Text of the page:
Feel like saving the world this week? Volunteering can be a powerful and fulfilling experience, especially when combined with the thrill of traveling in a new place. Naturally, many volunteer programs focus on conserving the beauty of Hawaii’s biodiversity and environment. Other opportunities exist for preserving and representing Hawaiian culture and supporting community services. Everything from gardening to clerical skills can be applied in the wide variety of ways to live out the ohana (family) spirit through volunteerism.
Most people who volunteer in Hawaii do so on a short-term basis at organizations that make use of drop-in or once-a-week volunteers. It is probably a good idea to have a human voice confirm the opportunity, as online listings may occasionally be out of date. As always, read up before heading out.
Those looking for longer, more intensive volunteer opportunities usually choose to go through a parent organization that takes care of logistical details and often provides a group environment and support system—for a fee. There are two main types of organizations—religious and secular—although there are rarely restrictions on participation for either.
I HAVE TO PAY TO VOLUNTEER?
Many volunteers are surprised to learn that some organizations require large fees or “donations,” but don’t go calling them scams just yet. While such fees may seem ridiculous at first, they often keep the organization afloat, covering airfare, room, board, and administrative expenses for the volunteers. (Other organizations must rely on private donations and government subsidies.) If you’re concerned about how a program spends its fees, request an annual report or finance account. A reputable organization won’t refuse to inform you of how volunteer money is spent. Pay-to-volunteer programs might be a good idea for young travelers who are looking for more support and structure (such as pre-arranged transportation and housing) or anyone who would rather not deal with the uncertainty of creating a volunteer experience from scratch.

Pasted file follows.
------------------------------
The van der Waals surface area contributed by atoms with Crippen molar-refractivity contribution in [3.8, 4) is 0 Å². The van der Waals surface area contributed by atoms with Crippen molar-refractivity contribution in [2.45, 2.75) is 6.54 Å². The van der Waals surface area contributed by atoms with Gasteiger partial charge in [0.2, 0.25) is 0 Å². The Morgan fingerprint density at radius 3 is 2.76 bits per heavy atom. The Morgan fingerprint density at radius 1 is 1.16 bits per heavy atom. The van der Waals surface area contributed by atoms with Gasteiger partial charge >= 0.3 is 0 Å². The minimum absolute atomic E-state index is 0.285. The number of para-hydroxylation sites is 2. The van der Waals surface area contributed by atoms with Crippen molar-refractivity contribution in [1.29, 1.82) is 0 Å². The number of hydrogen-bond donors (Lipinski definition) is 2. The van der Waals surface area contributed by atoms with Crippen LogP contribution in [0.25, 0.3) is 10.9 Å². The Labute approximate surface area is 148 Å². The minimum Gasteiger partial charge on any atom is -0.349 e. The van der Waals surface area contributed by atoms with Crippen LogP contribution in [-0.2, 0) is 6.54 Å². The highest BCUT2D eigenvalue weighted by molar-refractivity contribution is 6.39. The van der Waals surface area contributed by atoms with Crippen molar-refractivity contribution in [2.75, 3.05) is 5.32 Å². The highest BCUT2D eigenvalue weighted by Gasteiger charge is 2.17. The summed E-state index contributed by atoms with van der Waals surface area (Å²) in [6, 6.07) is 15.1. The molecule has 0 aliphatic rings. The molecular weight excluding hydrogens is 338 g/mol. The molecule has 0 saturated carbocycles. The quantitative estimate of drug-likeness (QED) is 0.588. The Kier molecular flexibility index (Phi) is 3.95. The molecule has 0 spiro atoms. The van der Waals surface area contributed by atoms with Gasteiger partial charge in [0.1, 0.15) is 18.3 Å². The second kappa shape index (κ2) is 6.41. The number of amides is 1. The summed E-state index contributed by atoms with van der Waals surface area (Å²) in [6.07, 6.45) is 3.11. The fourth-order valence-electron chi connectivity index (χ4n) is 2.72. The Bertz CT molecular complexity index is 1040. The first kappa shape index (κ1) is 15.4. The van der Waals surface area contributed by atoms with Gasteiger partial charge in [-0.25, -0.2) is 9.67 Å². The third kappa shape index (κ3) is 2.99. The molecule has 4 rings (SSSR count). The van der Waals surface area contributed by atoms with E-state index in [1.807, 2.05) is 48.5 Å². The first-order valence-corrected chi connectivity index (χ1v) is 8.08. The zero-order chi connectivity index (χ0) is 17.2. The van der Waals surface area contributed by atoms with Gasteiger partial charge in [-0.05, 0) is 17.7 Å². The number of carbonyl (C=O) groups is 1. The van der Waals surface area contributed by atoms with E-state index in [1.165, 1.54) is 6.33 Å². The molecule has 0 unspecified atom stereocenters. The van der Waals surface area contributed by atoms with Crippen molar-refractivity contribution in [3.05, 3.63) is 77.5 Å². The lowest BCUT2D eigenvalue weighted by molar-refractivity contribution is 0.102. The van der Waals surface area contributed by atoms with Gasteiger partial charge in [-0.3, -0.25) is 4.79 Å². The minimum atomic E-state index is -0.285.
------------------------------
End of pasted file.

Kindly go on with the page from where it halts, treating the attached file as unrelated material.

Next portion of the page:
SAVE THE TREES
Like an artistic masterpiece, Hawaii’s breathtaking trails and sparkling beaches evoke wonder and awe. Also like pieces of art, this beauty is maintained by behind-the-scenes work and constant upkeep. Visitors can partake in this important task while enjoying the outdoors in a whole new way. Opportunities such as planting trees and cleaning parks and beaches exist for all age groups. Conduct research in biodiversity and volcanic geology or deliver office and website support—all tasks, small or large, can help contribute to keeping the islands beautiful. By learning and working, visitors may come to appreciate Hawaii’s natural surroundings even more, if such a thing is possible.
SAVE THE ANIMALS
Hawaiians have long shared their paradise with other species, and visitors can help protect the animals and their habitats to continue to ensure their coexistence. Marine life is a definite focus as Hawaiian shores teem with dolphins, seals, fish, turtles, and whales.
More “traditional” service opportunities exist for those who want to support the community through administration, construction, and sorting foodstuffs.
ADVOCACY AND NATIVE HAWAIIAN RIGHTS
While legal or policy backgrounds are helpful, volunteers without experience can also participate in addressing issues affecting indigenous Hawaiians.
CULTURAL PRESERVATION AND THE ARTS
Hawaii’s rich cultural heritage is relayed to visitors and new generations alike through its museums, galleries, and cultural centers. Volunteers can work up front as docents and gallery greeters; those who prefer to remain behind the scenes can participate in always-needed office support.
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